IT IS easy to approach The Volcano Lover, Susan Sontag's first novel for 25 years, in a worldly, subtracting spirit. It is a historical novel, and when an original writer flirts with genre the result is often chancy: Vathek and Rasselas are splendid freaks. Successful historical novels might seem less likely to emerge from cool, analytical writers than from hotheads who defy or ignore the risks they are taking - the constant threat of embarrassment, the temptation to over-inform the reader.
Sontag knows all this, and faces it without evasion. In telling the triangular, volcanic love story of Sir William Hamilton, his wife Emma and her lover Nelson, she has chosen, although echoing in her various tones the idiom and flavour of the period, to write from our own time. This gives her a leeway not allowed by a more costumed narrative technique. It also enables the book to support the enormous scale, moral and historical, on which it is set. The elasticity of Sontag's writing carries the melodrama of the plot and the weight of symbol with the grand ease of opera.
In opera, the music can bear up words that are from time to time lame or even silly, not a possibility for a novel. In The Volcano Lover height and control are buoyed up by clear thinking; although it descants, sometimes at essay length, upon abstractions, there is no 'cabinet of curiosities' disjunction between rumination and fiction such as decks so many modern novels in fustian. Sontag embroils the reader in her greater themes through the truth and tact of her depiction of smaller, no less preoccupying events.
The 'domestic' story is dramatic enough. Sir William Hamilton, the volcano lover of the title, is the envoy of the Court of St James to the Kingdom of the Two Sicilies. He has 'the hyperactivity of the heroic depressive', which he soothes by his passion for collecting. Among the things he collects is everything he can possess of the presiding genius of Naples, Mount Vesuvius, which embodies the just-contained violence and rapacity of the city. In doing this, 'he experienced himself as fearless, always an agreeable illusion'. The death of his rich, cultivated and loving wife leaves him more bereft than he could have expected. His nephew, wishing to make an advantageous match, discards his lovely rustic mistress, Emma. In kindness, chastely, Sir William takes her on and teaches her as once he taught his monkey, Jack, who sat puzzling among his Pompeian vases.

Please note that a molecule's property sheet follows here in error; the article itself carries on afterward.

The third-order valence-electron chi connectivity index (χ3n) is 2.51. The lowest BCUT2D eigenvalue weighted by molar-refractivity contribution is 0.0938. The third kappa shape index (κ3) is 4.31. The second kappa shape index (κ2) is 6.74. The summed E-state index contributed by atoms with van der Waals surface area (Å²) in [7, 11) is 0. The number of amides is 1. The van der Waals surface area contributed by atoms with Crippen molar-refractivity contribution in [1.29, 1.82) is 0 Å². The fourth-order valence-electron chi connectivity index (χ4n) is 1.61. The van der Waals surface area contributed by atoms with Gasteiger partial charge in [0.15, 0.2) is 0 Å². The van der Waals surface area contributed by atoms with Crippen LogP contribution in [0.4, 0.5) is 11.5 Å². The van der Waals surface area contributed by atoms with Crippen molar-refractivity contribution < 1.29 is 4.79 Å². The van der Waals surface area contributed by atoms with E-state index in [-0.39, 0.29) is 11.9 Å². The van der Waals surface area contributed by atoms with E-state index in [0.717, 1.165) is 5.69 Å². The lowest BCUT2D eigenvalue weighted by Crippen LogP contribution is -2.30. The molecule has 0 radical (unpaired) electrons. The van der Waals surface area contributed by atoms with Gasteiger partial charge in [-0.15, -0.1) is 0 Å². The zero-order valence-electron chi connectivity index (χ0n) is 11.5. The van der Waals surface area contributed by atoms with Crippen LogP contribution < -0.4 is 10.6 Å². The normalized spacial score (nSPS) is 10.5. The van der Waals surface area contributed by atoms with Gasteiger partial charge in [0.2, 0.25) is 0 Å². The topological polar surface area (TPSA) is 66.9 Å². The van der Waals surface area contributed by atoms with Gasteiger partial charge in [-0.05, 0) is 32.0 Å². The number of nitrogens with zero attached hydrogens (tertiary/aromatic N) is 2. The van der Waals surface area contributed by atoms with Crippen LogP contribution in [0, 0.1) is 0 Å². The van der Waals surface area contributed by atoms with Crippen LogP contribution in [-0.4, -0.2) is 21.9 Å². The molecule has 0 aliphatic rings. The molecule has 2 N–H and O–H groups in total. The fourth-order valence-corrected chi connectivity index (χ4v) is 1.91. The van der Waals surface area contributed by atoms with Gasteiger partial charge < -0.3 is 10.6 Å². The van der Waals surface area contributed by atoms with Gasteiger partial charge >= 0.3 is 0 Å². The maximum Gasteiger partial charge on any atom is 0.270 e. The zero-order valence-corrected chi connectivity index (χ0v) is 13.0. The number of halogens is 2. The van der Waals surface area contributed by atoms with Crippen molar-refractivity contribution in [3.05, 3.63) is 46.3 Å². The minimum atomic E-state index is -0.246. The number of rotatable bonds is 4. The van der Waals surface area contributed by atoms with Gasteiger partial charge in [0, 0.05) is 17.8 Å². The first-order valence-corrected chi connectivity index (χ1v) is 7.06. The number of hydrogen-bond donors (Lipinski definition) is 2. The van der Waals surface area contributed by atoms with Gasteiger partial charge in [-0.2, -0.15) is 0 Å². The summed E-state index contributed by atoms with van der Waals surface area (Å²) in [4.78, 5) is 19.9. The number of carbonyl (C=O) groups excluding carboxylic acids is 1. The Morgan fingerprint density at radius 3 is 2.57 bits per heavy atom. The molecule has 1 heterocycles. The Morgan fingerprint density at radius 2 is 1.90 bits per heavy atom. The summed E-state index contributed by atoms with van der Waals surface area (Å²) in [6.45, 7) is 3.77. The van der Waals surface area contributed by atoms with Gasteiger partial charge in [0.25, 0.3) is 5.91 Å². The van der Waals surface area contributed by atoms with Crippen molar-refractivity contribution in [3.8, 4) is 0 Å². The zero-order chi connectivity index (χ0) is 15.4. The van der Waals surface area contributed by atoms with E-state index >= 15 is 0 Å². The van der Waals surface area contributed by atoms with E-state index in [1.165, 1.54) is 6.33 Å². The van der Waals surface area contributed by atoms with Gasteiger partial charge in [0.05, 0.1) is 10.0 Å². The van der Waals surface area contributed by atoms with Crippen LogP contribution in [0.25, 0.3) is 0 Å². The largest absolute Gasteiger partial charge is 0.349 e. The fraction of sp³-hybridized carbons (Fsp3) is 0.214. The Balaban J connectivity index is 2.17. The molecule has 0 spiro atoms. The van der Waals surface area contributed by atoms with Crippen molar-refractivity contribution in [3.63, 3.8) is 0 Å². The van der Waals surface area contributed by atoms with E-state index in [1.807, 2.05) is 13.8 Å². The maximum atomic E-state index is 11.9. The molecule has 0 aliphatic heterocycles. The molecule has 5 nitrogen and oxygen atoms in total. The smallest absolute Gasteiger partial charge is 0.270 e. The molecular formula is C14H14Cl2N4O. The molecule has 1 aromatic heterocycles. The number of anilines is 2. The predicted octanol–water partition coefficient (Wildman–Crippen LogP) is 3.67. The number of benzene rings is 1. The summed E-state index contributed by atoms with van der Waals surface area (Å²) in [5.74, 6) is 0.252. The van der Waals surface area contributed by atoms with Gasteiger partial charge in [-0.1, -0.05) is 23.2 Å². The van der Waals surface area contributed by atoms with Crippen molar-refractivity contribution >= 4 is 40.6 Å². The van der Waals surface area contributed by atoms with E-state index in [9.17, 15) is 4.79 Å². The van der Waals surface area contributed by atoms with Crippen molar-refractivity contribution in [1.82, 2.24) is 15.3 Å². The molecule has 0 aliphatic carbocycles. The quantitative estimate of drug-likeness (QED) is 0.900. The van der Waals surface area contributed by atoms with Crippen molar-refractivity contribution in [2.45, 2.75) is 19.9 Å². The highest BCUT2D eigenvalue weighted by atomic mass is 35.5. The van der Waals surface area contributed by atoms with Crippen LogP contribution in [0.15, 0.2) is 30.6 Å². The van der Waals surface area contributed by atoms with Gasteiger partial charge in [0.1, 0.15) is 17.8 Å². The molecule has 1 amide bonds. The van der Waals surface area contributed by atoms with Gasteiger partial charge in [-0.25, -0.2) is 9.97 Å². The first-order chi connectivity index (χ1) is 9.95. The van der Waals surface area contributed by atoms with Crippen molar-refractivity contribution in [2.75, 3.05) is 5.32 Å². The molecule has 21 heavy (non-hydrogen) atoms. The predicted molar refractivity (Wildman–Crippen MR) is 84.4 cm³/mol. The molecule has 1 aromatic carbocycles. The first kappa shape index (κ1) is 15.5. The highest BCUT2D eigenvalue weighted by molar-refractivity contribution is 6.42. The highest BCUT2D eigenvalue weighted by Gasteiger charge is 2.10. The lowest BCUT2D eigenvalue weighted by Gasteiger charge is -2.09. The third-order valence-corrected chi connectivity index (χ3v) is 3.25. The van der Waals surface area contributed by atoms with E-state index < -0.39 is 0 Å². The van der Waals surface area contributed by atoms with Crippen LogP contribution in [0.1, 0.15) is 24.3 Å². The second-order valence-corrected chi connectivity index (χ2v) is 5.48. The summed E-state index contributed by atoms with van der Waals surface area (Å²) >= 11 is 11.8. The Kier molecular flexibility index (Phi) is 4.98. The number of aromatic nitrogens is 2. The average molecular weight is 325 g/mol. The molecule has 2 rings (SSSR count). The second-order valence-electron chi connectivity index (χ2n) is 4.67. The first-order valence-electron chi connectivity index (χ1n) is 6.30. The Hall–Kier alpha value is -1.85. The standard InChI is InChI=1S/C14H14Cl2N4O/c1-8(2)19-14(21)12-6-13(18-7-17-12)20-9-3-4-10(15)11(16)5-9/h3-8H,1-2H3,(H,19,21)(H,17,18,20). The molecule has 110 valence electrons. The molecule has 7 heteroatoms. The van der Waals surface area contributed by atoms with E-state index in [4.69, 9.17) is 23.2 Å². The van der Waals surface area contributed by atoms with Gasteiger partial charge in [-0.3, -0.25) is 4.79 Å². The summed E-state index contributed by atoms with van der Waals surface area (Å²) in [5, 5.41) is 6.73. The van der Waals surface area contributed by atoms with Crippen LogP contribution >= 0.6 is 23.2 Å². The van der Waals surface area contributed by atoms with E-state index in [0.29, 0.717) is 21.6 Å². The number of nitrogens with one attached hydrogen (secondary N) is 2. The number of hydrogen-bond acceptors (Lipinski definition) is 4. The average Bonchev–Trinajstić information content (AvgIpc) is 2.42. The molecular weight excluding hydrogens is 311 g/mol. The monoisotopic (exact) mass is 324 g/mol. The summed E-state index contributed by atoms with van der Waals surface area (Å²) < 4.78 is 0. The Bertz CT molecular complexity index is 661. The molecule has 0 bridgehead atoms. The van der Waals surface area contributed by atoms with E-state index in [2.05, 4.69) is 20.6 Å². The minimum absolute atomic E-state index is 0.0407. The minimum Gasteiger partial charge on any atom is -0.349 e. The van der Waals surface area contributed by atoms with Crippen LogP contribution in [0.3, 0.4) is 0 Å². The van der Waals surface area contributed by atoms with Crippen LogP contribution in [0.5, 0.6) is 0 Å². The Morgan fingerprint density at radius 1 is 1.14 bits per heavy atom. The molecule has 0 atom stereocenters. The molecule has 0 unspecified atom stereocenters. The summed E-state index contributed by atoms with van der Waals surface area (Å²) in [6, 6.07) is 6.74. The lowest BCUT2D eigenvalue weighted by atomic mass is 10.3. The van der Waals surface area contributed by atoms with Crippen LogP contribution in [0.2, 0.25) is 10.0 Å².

Emma's aptitude, her beauty, her now-famous Attitudes (plural in those days, and recorded by Romney and Vigee-Lebrun) come to enrapture Sir William. He makes her his mistress, then his wife. She cares much for him. They enjoy great influence at court. Sir William looks out from his mirrored observatory at a world that is rich and full.
War and Nelson come - though neither Sir William ('The Cavaliere') nor Nelson ('The Hero') is named, in keeping with the operatic resonance of the novel, which is buttressed by references to Tosca. The two men and Emma enter a state of mutual romantic asexual love, brought about by the closeness of death, the glamour of war, and the radiance of great reputation. She is by now actually fat, painted and often drunk, but her style has always been in her excess, and within the folie a trois she is beautiful again. Emma and the one-eyed Hero become lovers. In their three dazzled eyes the raging seas, incessant cannon, and tormented masses of Europe are occluded by great love.
For all the charm of Emma, the urbanity of the Cavaliere, the patriotic fervour of the Hero and the loss the reader feels at their pathetic deaths, it is the tragedy of their bloody context, and their puniness within it, that conclude the book. To convey the acute sadness of things, and still to glorify them, is a high achievement; in this baroque yet urbane novel, Sontag does it with confident subtlety and without sacrifice of wit.
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